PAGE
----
Monday, 24 March 2008

Novels I have written


* The Adventures of Mr Motty

This was a children's novel, loosely based on the stories that my dad would tell my brother and me, about an engine driver called Mr Motty, his steam trains, his assistant, Tommy, a flying bed and a talking pig called Gertrude.

This was in the 1950's and I think I'm right in saying that it pre-dates the later stories of engine drivers, flying beds and talking pigs! However, the fact remains that they have now been covered, so when I come to re-write the stories, I need to make them very special indeed. No pressure then!

When I feel that the time is right, I'll really get stuck in. We have a steam train that operates in the summer, nearby, at Alresford (The Watercress Line), which will be handy for research.

One of the many things that I've learnt about writing is that research is essential, even if you don't use most of it in your writing. It just gives you a sound basis, knowing that any facts or descriptions you use are authentic.

*Cyprus Blues

This is my recently completed first adult novel, which is set in Cyprus.

The story charts one year (July 1973 to July 1974) in the relationships of my four main characters:-

KATE- on holiday in July 1973 before starting her first teaching job. She's beautiful and innocent and totally unable to resist the charms of Jack, who is an expat artist, living in Cyprus.

JACK- handsome, sexy, charming and a total shit. He's fed up with his one-girl-a night existence and when he meets Kate, he sees her potential as his meal ticket and woos her into staying in Cyprus and moving in with him.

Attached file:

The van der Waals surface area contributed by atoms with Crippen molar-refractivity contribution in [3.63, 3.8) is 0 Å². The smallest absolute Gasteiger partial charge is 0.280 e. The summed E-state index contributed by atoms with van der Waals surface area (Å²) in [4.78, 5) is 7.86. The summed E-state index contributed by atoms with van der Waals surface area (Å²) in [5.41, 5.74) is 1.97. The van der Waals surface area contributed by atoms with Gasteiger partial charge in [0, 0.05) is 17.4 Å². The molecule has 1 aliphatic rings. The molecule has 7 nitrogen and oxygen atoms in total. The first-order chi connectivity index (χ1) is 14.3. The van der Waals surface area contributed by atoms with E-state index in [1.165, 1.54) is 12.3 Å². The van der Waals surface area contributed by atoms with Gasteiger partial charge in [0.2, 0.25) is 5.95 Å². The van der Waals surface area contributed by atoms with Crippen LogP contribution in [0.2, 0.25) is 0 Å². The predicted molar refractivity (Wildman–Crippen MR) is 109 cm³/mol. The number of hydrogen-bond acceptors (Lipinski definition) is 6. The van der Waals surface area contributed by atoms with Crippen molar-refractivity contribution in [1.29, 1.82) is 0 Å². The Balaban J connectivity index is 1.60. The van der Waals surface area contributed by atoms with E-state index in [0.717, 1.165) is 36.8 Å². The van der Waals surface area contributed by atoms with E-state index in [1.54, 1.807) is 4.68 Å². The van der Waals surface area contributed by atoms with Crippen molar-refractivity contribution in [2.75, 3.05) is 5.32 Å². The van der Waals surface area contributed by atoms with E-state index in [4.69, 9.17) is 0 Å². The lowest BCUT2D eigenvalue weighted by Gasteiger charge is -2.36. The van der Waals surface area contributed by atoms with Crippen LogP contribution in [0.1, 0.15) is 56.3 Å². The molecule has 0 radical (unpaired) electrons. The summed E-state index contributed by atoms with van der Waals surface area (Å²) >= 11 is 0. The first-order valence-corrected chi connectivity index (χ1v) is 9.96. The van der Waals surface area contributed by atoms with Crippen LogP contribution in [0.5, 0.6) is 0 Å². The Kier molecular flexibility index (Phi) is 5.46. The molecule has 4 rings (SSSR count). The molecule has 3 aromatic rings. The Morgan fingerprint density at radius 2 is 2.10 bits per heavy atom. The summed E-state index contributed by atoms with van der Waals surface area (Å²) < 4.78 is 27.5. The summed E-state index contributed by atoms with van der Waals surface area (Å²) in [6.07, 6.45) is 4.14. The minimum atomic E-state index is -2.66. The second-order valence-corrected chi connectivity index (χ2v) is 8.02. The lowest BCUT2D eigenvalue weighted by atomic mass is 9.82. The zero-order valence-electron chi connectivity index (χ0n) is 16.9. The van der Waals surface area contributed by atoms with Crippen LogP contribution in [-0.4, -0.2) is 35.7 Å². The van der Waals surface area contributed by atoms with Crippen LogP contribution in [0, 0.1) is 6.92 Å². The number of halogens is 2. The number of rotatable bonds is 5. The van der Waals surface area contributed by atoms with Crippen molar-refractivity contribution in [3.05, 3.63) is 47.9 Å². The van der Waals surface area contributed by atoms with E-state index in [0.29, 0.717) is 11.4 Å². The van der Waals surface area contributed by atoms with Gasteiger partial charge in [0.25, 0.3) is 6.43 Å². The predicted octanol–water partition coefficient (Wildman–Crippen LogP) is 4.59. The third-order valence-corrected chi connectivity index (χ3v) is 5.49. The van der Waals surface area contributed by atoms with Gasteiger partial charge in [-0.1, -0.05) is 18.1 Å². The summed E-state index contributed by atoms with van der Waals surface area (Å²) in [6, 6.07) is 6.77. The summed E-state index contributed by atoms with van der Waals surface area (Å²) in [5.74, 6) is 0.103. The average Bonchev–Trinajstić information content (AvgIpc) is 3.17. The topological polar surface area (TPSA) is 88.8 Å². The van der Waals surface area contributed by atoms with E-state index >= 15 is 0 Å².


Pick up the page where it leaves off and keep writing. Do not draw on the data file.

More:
ELLIE- a young Greek Cypriot girl from London who has just taken part in an arranged marriage with Tony, a Greek Cypriot from a mountain village. Her 'dowry' had been a supermarket and flat, which has set Tony up nicely but quickly becomes a prison for her.

TONY- his only love is his country and everything else comes a poor second, even his own mother. (Ellie doesn't come anywhere in his scheme of things). He's part of the EOKA terrorist group determined to get rid of the President of Cyprus, Archbishop Makarios.

The way these four interact is against the background of growing political unrest, which culminates firstly in the Greek Cypriot coup, in which Tony is heavily involved, and then, a week later, the Turkish Invasion of Northern Cyprus.

Other characters include:-
BIG AL - Jack's hippy friend, who's an expert at rolling joints, and has rejected his aristocratic background and work as an archaeologist to enjoy the good life in Cyprus.

POPPY- his waif-like girlfriend. She's a very young runaway from home and totally dotes on Big Al.

CHRISTINA - Tony's first love and now Jack's married mistress.

COSTAS - Tony's second-in command-who would jump through flames of fire for Tony in his own bumbling way.

ERNIE - the CIA who is paying EOKA terrorists like Tony to do America's dirty work.